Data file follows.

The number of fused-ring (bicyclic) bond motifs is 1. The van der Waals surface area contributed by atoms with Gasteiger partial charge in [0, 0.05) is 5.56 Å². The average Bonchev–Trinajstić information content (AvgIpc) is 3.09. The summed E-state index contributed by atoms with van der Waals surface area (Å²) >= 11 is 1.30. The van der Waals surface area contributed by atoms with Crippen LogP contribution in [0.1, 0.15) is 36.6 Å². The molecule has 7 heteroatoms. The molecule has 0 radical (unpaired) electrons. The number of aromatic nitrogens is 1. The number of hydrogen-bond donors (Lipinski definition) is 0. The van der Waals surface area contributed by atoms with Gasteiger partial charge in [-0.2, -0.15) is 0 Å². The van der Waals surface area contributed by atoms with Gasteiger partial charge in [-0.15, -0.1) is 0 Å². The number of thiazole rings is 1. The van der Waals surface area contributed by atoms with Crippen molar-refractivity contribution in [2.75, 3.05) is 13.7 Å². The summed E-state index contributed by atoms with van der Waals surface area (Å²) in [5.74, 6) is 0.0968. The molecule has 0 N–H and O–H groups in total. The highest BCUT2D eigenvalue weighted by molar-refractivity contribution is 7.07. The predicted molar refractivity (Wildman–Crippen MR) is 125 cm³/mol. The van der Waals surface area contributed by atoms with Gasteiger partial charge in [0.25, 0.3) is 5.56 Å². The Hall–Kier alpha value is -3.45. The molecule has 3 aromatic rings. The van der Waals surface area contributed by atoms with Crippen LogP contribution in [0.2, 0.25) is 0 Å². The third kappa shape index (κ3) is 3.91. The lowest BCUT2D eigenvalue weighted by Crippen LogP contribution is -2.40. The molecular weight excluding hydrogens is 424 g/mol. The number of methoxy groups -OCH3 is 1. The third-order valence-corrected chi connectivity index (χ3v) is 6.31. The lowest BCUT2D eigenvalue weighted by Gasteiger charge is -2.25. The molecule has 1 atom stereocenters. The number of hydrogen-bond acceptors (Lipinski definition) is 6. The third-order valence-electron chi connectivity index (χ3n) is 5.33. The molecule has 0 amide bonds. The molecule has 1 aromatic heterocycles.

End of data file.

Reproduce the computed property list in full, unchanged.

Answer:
The number of fused-ring (bicyclic) bond motifs is 1. The van der Waals surface area contributed by atoms with Gasteiger partial charge in [0, 0.05) is 5.56 Å². The average Bonchev–Trinajstić information content (AvgIpc) is 3.09. The summed E-state index contributed by atoms with van der Waals surface area (Å²) >= 11 is 1.30. The van der Waals surface area contributed by atoms with Crippen LogP contribution in [0.1, 0.15) is 36.6 Å². The molecule has 7 heteroatoms. The molecule has 0 radical (unpaired) electrons. The number of aromatic nitrogens is 1. The number of hydrogen-bond donors (Lipinski definition) is 0. The van der Waals surface area contributed by atoms with Gasteiger partial charge in [-0.2, -0.15) is 0 Å². The van der Waals surface area contributed by atoms with Gasteiger partial charge in [-0.15, -0.1) is 0 Å². The number of thiazole rings is 1. The van der Waals surface area contributed by atoms with Crippen molar-refractivity contribution in [2.75, 3.05) is 13.7 Å². The summed E-state index contributed by atoms with van der Waals surface area (Å²) in [5.74, 6) is 0.0968. The molecule has 0 N–H and O–H groups in total. The highest BCUT2D eigenvalue weighted by molar-refractivity contribution is 7.07. The predicted molar refractivity (Wildman–Crippen MR) is 125 cm³/mol. The van der Waals surface area contributed by atoms with Gasteiger partial charge in [0.25, 0.3) is 5.56 Å². The Hall–Kier alpha value is -3.45. The molecule has 3 aromatic rings. The van der Waals surface area contributed by atoms with Crippen LogP contribution in [0.2, 0.25) is 0 Å². The third kappa shape index (κ3) is 3.91. The lowest BCUT2D eigenvalue weighted by Crippen LogP contribution is -2.40. The molecular weight excluding hydrogens is 424 g/mol. The number of methoxy groups -OCH3 is 1. The third-order valence-corrected chi connectivity index (χ3v) is 6.31. The lowest BCUT2D eigenvalue weighted by Gasteiger charge is -2.25. The molecule has 1 atom stereocenters. The number of hydrogen-bond acceptors (Lipinski definition) is 6. The third-order valence-electron chi connectivity index (χ3n) is 5.33. The molecule has 0 amide bonds. The molecule has 1 aromatic heterocycles.